The fact that you have been called for an interview is a positive sign. It means that you have convinced the selection panel that you can meet their requirements for the job. Having achieved this much, it is now time to build up your confidence and develop a positive attitude to take you through to a job offer. A little nervousness is perfectly natural and healthy, but channel the extra energy in a positive direction - do some research on the organisation and immerse yourself in your past successes and strengths.
Apart from finding out as much as you can about interview in general, the best way to prepare for an interview is to practice. Talk to people who have been to a number of interview, get tips from those who have been successful. Practice answering interview questions with friends, family, the mirror or come to a practice interview session.
Interview performance is all about preparation. The main areas to concentrate on with your preparation include researching the organisation and the job, and finding out about the interview format.
However, you cannot go into an interview without knowing about the most important element: YOU. Here are some exercises to get you started thinking about what you would bring to an organisation:
- Describe five ideas, accomplishments, strengths, skills or personal qualities that you think would best "sell" yourself to an employer.
- Describe your educational background. How is it relevant to the job?
- What is your employment/voluntary work background? How is your experience relevant to the desired job? What skills have you used in previous experiences that are relevant to your desired job?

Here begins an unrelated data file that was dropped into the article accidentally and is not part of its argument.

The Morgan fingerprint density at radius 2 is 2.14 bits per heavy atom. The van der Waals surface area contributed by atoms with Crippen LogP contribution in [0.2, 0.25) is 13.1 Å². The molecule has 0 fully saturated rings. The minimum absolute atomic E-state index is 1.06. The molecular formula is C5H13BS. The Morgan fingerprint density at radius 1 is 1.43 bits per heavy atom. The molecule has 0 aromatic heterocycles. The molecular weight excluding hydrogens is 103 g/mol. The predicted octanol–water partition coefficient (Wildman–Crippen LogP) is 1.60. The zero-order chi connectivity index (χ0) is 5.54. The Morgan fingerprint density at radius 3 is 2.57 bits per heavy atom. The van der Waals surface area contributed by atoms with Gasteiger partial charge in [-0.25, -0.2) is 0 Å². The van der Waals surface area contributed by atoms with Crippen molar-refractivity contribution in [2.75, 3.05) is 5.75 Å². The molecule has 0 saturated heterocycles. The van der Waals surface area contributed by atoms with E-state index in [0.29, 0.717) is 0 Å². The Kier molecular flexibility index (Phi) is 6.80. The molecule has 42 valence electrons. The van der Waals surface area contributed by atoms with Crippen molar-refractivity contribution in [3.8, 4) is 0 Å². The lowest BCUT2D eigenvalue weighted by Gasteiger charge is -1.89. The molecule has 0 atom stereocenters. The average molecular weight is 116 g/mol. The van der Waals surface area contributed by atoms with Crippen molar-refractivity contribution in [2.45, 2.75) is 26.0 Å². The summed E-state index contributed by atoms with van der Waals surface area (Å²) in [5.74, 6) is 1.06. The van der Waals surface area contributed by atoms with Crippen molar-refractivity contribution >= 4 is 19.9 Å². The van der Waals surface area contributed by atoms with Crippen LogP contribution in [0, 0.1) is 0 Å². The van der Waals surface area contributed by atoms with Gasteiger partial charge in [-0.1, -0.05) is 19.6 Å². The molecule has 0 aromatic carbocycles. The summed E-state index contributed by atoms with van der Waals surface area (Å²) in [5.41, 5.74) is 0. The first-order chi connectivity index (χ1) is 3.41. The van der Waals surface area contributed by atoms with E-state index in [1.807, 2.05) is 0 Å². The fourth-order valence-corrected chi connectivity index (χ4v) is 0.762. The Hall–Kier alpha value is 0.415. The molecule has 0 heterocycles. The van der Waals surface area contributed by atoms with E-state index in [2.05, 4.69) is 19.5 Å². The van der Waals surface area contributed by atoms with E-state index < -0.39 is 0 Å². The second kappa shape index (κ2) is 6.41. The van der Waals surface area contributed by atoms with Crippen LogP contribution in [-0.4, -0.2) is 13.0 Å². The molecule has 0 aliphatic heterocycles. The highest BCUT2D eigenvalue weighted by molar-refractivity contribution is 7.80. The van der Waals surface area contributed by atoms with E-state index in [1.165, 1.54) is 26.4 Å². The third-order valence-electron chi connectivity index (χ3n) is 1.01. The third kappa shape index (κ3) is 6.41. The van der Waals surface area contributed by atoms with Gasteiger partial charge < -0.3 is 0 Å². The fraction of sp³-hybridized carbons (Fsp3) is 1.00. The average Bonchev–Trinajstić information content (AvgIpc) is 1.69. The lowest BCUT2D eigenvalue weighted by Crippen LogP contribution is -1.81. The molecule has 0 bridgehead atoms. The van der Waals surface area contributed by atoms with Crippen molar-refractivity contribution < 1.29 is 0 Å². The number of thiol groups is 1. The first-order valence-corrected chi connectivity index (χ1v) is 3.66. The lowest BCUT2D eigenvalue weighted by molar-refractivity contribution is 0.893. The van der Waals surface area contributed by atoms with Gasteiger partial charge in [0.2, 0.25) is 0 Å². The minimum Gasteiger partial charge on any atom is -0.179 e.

- What are your career goals? How do they relate to this organisation?
- What are your personal skills and abilities? How do they relate to this job? What are specific examples of how you have used these skills?
- What initiatives have you taken?
- What contributions do you believe you can make to this organisation?
- What are your weaknesses? What steps are you taking to improve them?
- What additional information do you want the interviewer to know about you?
Researching an organisation can yield big dividends during an interview. Visit the organisation's website, read annual reports and recruiting brochures. Research can reveal problems or challenges the organisation is facing and can enable you to select in advance appropriate experiences you should describe in the interview. Learn what you can from your research, then weave the information you've gathered into the interview.
- Describe what you know about the organisation, and/or position. Why are you interested?
What type of interview will it be, location of the interview, how many people will be present, who are they and what are their roles in the organisation?
Face to face interviews
- Informal: both applicant and interviewer seated comfortably around a coffee table
- Formal: interviewers may be seated on one side of a table with the applicant on the other
- Individual: one-to-one
- Panel: there may be two to five interviewers present
- Group assessment centres. These may consist of psychometric tests, interviews, group discussions, case studies, role plays and presentations.
- Psychometric tests. These could include general ability tests (measuring problem solving and reasoning ability), aptitude tests (looking for specific job relevant skills), personality assessments (focussing on how you interact at work).
In a telephone interview the employer only has ears with which to judge you so there are a few tips to keep in mind.
- Put a smile on your face (it improves the timbre of your voice)
- Make sure it is quiet around you
- Talk normally and speak directly into the phone
- If you need to put the phone down, do it as gently as possible